The whole event was absolutely adorable and has us thinking a lot about the lessons Mr. Rogers taught us (and looking forward to seeing another beloved icon, Tom Hanks, play him.)

The movie hits theaters this Thanksgiving 

The reason why people are dressing babies up as Mr. Rogers 16 years after his passing is the same reason why Tom Hanks wanted to play him: He was the personification of kindness in a world that needs more of it. He brought love and empathy to a medium that is usually used to sell breakfast cereals and plastic toys. But Mr. Rogers wasn't pushing artificial ingredients and consumerism: He just wanted us kids to love each other and ourselves.

"I think that, when Fred Rogers first saw children's programming, he saw something that was cynical," Hanks said at the Toronto Film Festival, explaining why he wanted to take on this role.

"And why in the world would you put a pipeline of cynicism into the minds of a 2 or 3-year-old-kid? That you are not cool because you don't have this toy, that it's funny to see somebody being bopped on the head, that hey, kids be the first in line in order to get blah, blah, blah. That's a cynical treatment of an audience, and we have become so inured to that that when we are met with as simple a message as hey, you know what, it's a beautiful day in the neighborhood, [it's a reminder] that we are allowed...to start off feeling good," Hanks shared.

Mr. Rogers was a pioneer in using screen time to raise empathetic and kind kids and he made an impact on a generation.

Let's all take a look at these little neighbors and feel good today

There is something so pure about Mrs. Rogers visiting these babies, who are dressed like her husband because of the kindness of a maternity ward nurse. In a world where there is so much bad, let's look at all this good—and all these adorable babies who could become the next icon of kindness.

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As a business person, Aston Kutcher did better than anyone ever expected the kid from That 70's Show to do, and his wife and former co-star, Mila Kunis has also made a ton of money—she's among the highest-paid actresses of her generation. These two are wildly successful and they recognize how privileged their kids are because of it, but they have a plan to teach their children work ethic. Kutcher explained the plan last year on an episode of Dax Shepard's podcast Armchair Expert.

"My kids are living a really privileged life, and they don't even know it," he told Shepard. "And they'll never know it, because this is the only one that they'll know."

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He goes on to explain how he and Kunis don't plan to create trust funds for the kids and want to put their wealth into philanthropic efforts instead. "I'm not setting up a trust for them. We'll end up giving our money away to charity and to various things," he said.

According to Kutcher, the only way his two kids are getting money from him is if they come to dad with a good business plan. If they do that, he'll be happy to invest in their vision. "I want them to be really resourceful. Hopefully they'll be motivated to have what they had, or some version of what they had," he explained.

We all want our kids to be successful, but sometimes too much help can stunt their growth. It's good to hear Kutcher and Kunis are so dedicated to making sure their children understand the value of money and can stand on their own two feet.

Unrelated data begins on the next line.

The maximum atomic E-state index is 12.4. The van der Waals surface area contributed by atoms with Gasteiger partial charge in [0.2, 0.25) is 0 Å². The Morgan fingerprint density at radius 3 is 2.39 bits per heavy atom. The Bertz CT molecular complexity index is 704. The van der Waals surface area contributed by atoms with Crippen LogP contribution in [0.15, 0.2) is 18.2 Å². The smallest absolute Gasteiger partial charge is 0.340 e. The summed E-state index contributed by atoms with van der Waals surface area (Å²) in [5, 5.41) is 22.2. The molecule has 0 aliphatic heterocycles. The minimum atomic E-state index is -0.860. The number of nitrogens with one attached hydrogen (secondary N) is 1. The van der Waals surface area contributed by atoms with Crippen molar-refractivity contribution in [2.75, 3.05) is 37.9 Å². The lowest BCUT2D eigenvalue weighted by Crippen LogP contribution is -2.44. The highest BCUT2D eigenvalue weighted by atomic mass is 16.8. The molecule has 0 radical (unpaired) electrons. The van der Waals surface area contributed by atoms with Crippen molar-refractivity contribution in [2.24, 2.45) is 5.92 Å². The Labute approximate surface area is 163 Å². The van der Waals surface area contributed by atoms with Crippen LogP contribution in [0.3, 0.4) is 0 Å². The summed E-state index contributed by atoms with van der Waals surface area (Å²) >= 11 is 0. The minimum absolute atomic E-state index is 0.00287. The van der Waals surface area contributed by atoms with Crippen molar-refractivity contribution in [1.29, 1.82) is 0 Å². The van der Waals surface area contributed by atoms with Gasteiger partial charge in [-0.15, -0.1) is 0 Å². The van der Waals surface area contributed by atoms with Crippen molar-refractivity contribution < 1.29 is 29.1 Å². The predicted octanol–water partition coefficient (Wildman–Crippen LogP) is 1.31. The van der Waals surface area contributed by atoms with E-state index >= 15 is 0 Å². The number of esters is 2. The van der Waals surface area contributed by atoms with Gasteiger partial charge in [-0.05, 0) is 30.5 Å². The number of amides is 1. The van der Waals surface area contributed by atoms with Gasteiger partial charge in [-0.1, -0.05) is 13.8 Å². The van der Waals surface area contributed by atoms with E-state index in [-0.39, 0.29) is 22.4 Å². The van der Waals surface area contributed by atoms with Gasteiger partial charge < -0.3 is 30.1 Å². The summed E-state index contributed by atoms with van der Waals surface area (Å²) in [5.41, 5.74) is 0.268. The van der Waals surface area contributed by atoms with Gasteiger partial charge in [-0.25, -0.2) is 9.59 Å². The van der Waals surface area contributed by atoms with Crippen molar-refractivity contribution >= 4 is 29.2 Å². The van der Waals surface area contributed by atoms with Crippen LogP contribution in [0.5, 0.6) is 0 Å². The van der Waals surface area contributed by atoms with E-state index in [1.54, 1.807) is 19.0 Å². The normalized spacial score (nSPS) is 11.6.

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Becoming a parent also means becoming a magnet for unsolicited advice. It can feel like every random person at the grocery store has an opinion on how you're caring for your baby, and that fact that certain safety recommendations have evolved in recent decades doesn't help.

That's why a post by reddit user MindyS1719 is going viral again. It was first posted last year, but as winter temperatures return, Mindy's message is resonating again: She wants people who haven't recently had a baby to understand why babies and little kids may not be wearing coats when families are unloading in parking lots this winter.

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"New car seat guidelines avidly warn against children wearing coats in car seats—and this makes it really challenging for caregivers (particularly those with multiple small children) to get kids out of the house then in the car then out of the car again and into the destination," she wrote.

i.redd.it


👏👏👏

This reddit user is so right. It does seem counterintuitive. If it's cold out of course you'd dress your little one all warm and cozy before strapping them into their car seat, but safety experts say parents should take off kids' winter coats before strapping them into car seats. A coat that protects a kid from cold could prevent them from being protected in the event of a crash.

According to the American Academy of Pediatrics, bulky coats and snowsuits can compress in a car crash, leaving the straps too loose to keep a child safely in their seat.

With temperatures falling in much of the country, a video demonstrating just how this works is having a resurgence online. Back in 2015, Sue Auriemma from safety non-profit Kids and Cars took The TODAY Show to an official crash test lab in Michigan and strapped a child sized crash test dummy into a car seat while it was wearing a winter coat. During the crash, the coat compressed. Like the AAP warns, the dummy came hurtling out of the car seat.